Being a programmer, I have had my boss for close to 6 years, and so far I have managed to keep a distance from him during the time we've worked together. I deal with him whenever there is need to like when he requests that I do something, or when something I'm doing involves him, but any other business I try not to interfere with him or intervene in business that does not include me.

We have dealt at loggerheads for a number of projects, but over the years I have learnt that his negative being is not only towards me, but anything in his path, as other employees have been subjected to the same if not worse since he has worked with them more years than me.

  • When he does not get attention from you, he teases you with personal matters.
  • When you quietly approach him with a question that might need his input, he may put it off or find a way to make you the subject of the matter, than work plain leveled with you on fixing the issues.
  • He is able to attach you to a problem to make you the subject, or reference your inefficiency when things go down, instead of admitting the problem and working to solve it.

Lately, because of his over investment into the company, he has been getting a lot of reviews in the negative because of the issues his implementations have caused to the company. A number of issues such as theft, inconsistency, bugs and incompatibility with desirable business processes has made his ideas unwelcome in the company from no technical bosses.

With his autocratic rule, he has been for years been able to manage to keep attention off him, and get relief from staff turnover, as people note the irrationality of his ideas and way of management, and rather seek to find new jobs instead of having to put up with him.

Unfortunately, this time, things are so bad in the economy that people can't cope with excuses, and management is working tirelessly to make processes effective and not just sufficient. He cannot find an answer to a problem, and he is suggesting 6 of us to be responsible, but without providing evidence, and asking us to prove our innocence.

We have heard this through one of us, so far I am now thinking how to deal with him in the event he brings these irrational assertions to me. I will not vent, but I am tired of leaving him not only affecting the employees, but the company as well as it will keep losing valuable staff to irrational behavior.

Of the options I have is:

  • Discussing with him with our other employees how his behavior has been irrational over the years and affected projects and that it is not different in this case.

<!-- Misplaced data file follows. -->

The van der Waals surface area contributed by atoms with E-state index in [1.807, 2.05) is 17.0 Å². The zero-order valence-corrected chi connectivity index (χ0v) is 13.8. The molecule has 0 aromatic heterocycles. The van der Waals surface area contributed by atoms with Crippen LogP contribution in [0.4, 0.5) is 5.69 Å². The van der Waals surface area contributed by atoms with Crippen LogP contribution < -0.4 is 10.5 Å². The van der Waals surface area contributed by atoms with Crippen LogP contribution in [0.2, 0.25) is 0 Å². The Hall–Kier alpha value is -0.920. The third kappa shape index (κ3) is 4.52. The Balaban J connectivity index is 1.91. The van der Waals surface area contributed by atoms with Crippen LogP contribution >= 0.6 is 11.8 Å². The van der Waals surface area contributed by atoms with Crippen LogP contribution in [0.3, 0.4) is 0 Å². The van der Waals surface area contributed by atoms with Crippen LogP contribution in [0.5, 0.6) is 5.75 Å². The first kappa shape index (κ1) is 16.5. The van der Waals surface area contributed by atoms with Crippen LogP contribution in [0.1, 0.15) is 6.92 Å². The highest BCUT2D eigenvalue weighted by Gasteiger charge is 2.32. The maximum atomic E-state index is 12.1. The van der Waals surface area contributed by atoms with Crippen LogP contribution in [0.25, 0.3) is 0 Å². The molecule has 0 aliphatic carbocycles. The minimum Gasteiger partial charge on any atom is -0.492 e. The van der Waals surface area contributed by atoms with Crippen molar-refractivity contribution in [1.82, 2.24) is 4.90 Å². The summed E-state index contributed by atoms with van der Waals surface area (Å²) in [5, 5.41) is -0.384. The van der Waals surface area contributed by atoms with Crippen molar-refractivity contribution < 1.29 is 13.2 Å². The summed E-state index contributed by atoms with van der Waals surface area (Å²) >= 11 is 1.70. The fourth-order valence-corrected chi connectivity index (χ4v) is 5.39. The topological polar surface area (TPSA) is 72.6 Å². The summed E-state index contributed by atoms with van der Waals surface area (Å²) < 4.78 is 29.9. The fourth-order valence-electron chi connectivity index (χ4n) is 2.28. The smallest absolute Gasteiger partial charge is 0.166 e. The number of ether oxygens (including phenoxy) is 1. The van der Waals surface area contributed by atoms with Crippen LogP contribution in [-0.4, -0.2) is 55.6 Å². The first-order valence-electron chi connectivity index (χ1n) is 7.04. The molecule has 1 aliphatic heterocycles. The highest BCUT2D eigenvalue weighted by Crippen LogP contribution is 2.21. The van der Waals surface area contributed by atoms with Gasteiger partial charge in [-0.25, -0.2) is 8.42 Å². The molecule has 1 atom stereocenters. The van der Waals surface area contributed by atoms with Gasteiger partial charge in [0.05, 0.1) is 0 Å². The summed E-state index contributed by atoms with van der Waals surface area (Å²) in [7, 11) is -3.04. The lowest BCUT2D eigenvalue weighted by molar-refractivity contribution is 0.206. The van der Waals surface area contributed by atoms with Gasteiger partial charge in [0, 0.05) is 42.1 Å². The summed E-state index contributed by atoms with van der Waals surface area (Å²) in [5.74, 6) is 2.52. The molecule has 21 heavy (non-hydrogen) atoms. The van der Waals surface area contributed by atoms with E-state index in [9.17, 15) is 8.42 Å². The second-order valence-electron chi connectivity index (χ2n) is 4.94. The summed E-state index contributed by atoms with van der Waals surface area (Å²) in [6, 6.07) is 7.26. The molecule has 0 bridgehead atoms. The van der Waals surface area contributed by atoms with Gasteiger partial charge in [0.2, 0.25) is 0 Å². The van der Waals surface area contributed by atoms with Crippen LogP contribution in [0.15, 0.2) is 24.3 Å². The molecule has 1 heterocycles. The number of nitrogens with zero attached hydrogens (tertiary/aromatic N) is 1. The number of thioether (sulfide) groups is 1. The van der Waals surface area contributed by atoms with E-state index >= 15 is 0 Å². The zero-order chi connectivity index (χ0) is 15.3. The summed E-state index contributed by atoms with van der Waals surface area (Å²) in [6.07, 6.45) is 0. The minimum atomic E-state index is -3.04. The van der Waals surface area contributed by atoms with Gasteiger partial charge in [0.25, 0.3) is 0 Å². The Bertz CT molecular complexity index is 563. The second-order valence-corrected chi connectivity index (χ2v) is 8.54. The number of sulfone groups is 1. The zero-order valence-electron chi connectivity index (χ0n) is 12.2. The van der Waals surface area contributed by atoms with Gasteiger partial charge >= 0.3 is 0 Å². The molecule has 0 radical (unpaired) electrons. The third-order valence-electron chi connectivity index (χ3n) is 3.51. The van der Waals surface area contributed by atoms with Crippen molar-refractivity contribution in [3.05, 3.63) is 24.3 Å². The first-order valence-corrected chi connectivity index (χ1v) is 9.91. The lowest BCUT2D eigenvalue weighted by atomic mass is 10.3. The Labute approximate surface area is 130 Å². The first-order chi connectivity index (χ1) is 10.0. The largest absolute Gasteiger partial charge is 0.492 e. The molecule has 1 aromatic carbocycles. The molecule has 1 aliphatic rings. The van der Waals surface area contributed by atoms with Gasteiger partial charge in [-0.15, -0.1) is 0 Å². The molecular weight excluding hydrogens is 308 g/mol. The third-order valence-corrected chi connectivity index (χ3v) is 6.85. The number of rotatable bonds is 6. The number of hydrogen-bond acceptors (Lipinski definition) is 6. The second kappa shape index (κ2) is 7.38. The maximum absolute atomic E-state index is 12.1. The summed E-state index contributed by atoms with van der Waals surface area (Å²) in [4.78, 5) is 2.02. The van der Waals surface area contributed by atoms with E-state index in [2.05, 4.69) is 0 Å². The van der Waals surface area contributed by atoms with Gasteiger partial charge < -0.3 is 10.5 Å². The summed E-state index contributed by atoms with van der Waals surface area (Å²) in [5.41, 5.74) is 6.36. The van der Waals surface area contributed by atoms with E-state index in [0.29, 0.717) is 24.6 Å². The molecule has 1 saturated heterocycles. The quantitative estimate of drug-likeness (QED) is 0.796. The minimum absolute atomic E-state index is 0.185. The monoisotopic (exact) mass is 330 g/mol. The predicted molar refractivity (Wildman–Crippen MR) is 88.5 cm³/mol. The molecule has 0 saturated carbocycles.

• Keeping quiet through the process and see how far he takes this and just be ready for what management bring to us.


how best can one deal with the boss who is now implicitly forcing you to react to his irrational behavior.

  • 3
    Finding a new job not an option? Your workplace sounds dysfunctional. – Magisch Feb 8 '17 at 10:56
  • 11
    You have a lot of text here but I'm struggling to figure out what specific situation you're facing and what your goal is. Can I summarise this as: your incompetent boss is finally under review and is now trying to deflect attention by throwing his team (i.e. you) under the bus? – Lilienthal Feb 8 '17 at 11:03
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    But I have to echo @Magisch here. I can't imagine working for this company for six(!) years when the relationship with your direct manager is so hostile and dysfunctional. Why haven't you just moved on? – Lilienthal Feb 8 '17 at 11:04
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    How is he still a manager in that company if one of the issues that came up was theft? Or is this more about "idea theft", something like claiming the reward while others actually came up with it? – skymningen Feb 8 '17 at 11:16
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    @skymningen up to now, his incompetence has not been directly translated to cash, which is what management understands. But his decisions have not been sound technically, and only subordinates have had to feel this directly. – Pilling Fine Feb 8 '17 at 11:19

As you said in your comments, merely leaving isn't an option for you.

You should still be on the lookout for other opportunities. If one presents itself, don't hesitate to leave this dysfunctional mess.

As for covering yourself, document everything. If you had to make a system more unstable due to inane decisions made by your boss, save the emails or make him give the specs to you in writing. Save every last bit of evidence that shows that your boss made the faulty decisions, not you.

Make sure you have clear and extensive proof of every unsound technical decisions he's made.

Even then it's not guaranteed the higher ups will listen, but it's your only chance if your manager is desperately trying to avoid blame.

  • 1
    Thank you, I think this is sane. I also want to use a good history for when I get opportunities in the future. So even when my boss may handle our cases in way undue to us, I can be able to explain the circumstances of my leaving to future prospects, as I am certain that at some point I will leave, at least if he doesn't soon. – Pilling Fine Feb 8 '17 at 12:25
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    +1 for document everything. First hand experience here, it's the only thing that can save you in a situation like this. – Old_Lamplighter Feb 8 '17 at 14:10

Be aware that saving emails on your work email account does not qualify as "saving emails". Set up a separate account on a commercial email service solely for forwarding your own work emails, both incoming and out going to. That is an archive that only you control.

  • 1
    That's valid advice if you're expecting to get fired and sue the company, but I doubt that's the OP's intention. – lambshaanxy Mar 29 '17 at 6:41

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